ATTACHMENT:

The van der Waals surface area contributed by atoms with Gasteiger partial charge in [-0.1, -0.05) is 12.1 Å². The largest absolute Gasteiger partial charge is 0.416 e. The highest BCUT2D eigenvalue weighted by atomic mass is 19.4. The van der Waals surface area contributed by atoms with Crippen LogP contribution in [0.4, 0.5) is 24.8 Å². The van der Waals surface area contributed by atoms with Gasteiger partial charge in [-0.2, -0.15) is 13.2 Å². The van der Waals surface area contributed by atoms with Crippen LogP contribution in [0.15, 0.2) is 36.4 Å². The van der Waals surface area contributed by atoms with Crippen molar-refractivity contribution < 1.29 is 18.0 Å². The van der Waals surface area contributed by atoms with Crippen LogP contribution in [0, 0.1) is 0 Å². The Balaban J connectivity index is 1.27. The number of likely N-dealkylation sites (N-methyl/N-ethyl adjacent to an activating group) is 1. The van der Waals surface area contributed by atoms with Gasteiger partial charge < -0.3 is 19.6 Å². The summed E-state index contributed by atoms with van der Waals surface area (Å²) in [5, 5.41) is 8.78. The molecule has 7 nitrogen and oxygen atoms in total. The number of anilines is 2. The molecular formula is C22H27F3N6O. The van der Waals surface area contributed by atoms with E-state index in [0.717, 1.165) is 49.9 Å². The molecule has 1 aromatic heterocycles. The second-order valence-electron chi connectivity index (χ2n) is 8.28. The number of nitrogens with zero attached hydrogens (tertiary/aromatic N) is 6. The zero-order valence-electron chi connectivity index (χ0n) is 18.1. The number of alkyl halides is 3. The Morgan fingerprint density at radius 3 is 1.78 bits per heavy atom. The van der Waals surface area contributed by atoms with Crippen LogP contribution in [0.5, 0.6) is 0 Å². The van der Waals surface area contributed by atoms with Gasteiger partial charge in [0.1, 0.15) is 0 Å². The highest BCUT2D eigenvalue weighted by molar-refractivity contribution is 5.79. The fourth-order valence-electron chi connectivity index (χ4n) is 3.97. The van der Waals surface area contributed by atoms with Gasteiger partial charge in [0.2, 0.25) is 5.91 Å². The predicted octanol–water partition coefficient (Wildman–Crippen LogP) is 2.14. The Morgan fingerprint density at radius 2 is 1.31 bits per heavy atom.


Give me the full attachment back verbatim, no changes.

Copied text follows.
The van der Waals surface area contributed by atoms with Gasteiger partial charge in [-0.1, -0.05) is 12.1 Å². The largest absolute Gasteiger partial charge is 0.416 e. The highest BCUT2D eigenvalue weighted by atomic mass is 19.4. The van der Waals surface area contributed by atoms with Crippen LogP contribution in [0.4, 0.5) is 24.8 Å². The van der Waals surface area contributed by atoms with Gasteiger partial charge in [-0.2, -0.15) is 13.2 Å². The van der Waals surface area contributed by atoms with Crippen LogP contribution in [0.15, 0.2) is 36.4 Å². The van der Waals surface area contributed by atoms with Crippen molar-refractivity contribution < 1.29 is 18.0 Å². The van der Waals surface area contributed by atoms with Crippen LogP contribution in [0, 0.1) is 0 Å². The Balaban J connectivity index is 1.27. The number of likely N-dealkylation sites (N-methyl/N-ethyl adjacent to an activating group) is 1. The van der Waals surface area contributed by atoms with Gasteiger partial charge < -0.3 is 19.6 Å². The summed E-state index contributed by atoms with van der Waals surface area (Å²) in [5, 5.41) is 8.78. The molecule has 7 nitrogen and oxygen atoms in total. The number of anilines is 2. The molecular formula is C22H27F3N6O. The van der Waals surface area contributed by atoms with E-state index in [0.717, 1.165) is 49.9 Å². The molecule has 1 aromatic heterocycles. The second-order valence-electron chi connectivity index (χ2n) is 8.28. The number of nitrogens with zero attached hydrogens (tertiary/aromatic N) is 6. The zero-order valence-electron chi connectivity index (χ0n) is 18.1. The number of alkyl halides is 3. The Morgan fingerprint density at radius 3 is 1.78 bits per heavy atom. The van der Waals surface area contributed by atoms with Crippen LogP contribution in [0.5, 0.6) is 0 Å². The van der Waals surface area contributed by atoms with Gasteiger partial charge in [0.1, 0.15) is 0 Å². The highest BCUT2D eigenvalue weighted by molar-refractivity contribution is 5.79. The fourth-order valence-electron chi connectivity index (χ4n) is 3.97. The van der Waals surface area contributed by atoms with Gasteiger partial charge in [0.2, 0.25) is 5.91 Å². The predicted octanol–water partition coefficient (Wildman–Crippen LogP) is 2.14. The Morgan fingerprint density at radius 2 is 1.31 bits per heavy atom.